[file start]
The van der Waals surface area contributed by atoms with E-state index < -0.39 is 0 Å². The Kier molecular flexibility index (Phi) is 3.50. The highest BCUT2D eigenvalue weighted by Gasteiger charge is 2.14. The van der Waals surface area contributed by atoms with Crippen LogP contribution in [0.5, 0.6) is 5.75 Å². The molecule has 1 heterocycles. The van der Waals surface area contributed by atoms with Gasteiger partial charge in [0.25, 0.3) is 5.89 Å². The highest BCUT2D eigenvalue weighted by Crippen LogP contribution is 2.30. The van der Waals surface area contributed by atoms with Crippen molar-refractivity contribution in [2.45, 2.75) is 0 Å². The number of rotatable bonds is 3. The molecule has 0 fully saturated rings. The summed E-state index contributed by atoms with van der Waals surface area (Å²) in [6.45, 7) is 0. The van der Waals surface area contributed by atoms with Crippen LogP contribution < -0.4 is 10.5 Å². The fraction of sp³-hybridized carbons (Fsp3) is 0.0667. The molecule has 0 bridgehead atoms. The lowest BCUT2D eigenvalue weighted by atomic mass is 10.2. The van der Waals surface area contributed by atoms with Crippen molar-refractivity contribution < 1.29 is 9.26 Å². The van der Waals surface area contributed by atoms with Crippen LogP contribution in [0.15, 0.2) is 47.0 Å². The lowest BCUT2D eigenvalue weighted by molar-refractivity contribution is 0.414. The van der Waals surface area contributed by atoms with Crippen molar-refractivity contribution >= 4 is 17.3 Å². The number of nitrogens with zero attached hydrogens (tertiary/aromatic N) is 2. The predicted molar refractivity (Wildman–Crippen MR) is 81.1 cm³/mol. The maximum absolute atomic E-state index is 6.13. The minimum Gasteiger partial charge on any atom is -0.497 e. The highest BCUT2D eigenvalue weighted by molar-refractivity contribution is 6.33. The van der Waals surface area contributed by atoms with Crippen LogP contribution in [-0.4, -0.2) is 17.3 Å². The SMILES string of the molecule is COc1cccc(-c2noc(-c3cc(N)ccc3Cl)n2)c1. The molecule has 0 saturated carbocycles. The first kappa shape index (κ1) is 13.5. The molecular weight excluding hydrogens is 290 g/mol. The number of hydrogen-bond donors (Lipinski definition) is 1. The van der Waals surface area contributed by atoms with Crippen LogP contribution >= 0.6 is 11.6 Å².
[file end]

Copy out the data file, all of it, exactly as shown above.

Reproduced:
The van der Waals surface area contributed by atoms with E-state index < -0.39 is 0 Å². The Kier molecular flexibility index (Phi) is 3.50. The highest BCUT2D eigenvalue weighted by Gasteiger charge is 2.14. The van der Waals surface area contributed by atoms with Crippen LogP contribution in [0.5, 0.6) is 5.75 Å². The molecule has 1 heterocycles. The van der Waals surface area contributed by atoms with Gasteiger partial charge in [0.25, 0.3) is 5.89 Å². The highest BCUT2D eigenvalue weighted by Crippen LogP contribution is 2.30. The van der Waals surface area contributed by atoms with Crippen molar-refractivity contribution in [2.45, 2.75) is 0 Å². The number of rotatable bonds is 3. The molecule has 0 fully saturated rings. The summed E-state index contributed by atoms with van der Waals surface area (Å²) in [6.45, 7) is 0. The van der Waals surface area contributed by atoms with Crippen LogP contribution < -0.4 is 10.5 Å². The fraction of sp³-hybridized carbons (Fsp3) is 0.0667. The molecule has 0 bridgehead atoms. The lowest BCUT2D eigenvalue weighted by atomic mass is 10.2. The van der Waals surface area contributed by atoms with Crippen molar-refractivity contribution < 1.29 is 9.26 Å². The van der Waals surface area contributed by atoms with Crippen LogP contribution in [0.15, 0.2) is 47.0 Å². The lowest BCUT2D eigenvalue weighted by molar-refractivity contribution is 0.414. The van der Waals surface area contributed by atoms with Crippen molar-refractivity contribution >= 4 is 17.3 Å². The number of nitrogens with zero attached hydrogens (tertiary/aromatic N) is 2. The predicted molar refractivity (Wildman–Crippen MR) is 81.1 cm³/mol. The maximum absolute atomic E-state index is 6.13. The minimum Gasteiger partial charge on any atom is -0.497 e. The highest BCUT2D eigenvalue weighted by molar-refractivity contribution is 6.33. The van der Waals surface area contributed by atoms with Crippen LogP contribution in [-0.4, -0.2) is 17.3 Å². The SMILES string of the molecule is COc1cccc(-c2noc(-c3cc(N)ccc3Cl)n2)c1. The molecule has 0 saturated carbocycles. The first kappa shape index (κ1) is 13.5. The molecular weight excluding hydrogens is 290 g/mol. The number of hydrogen-bond donors (Lipinski definition) is 1. The van der Waals surface area contributed by atoms with Crippen LogP contribution >= 0.6 is 11.6 Å².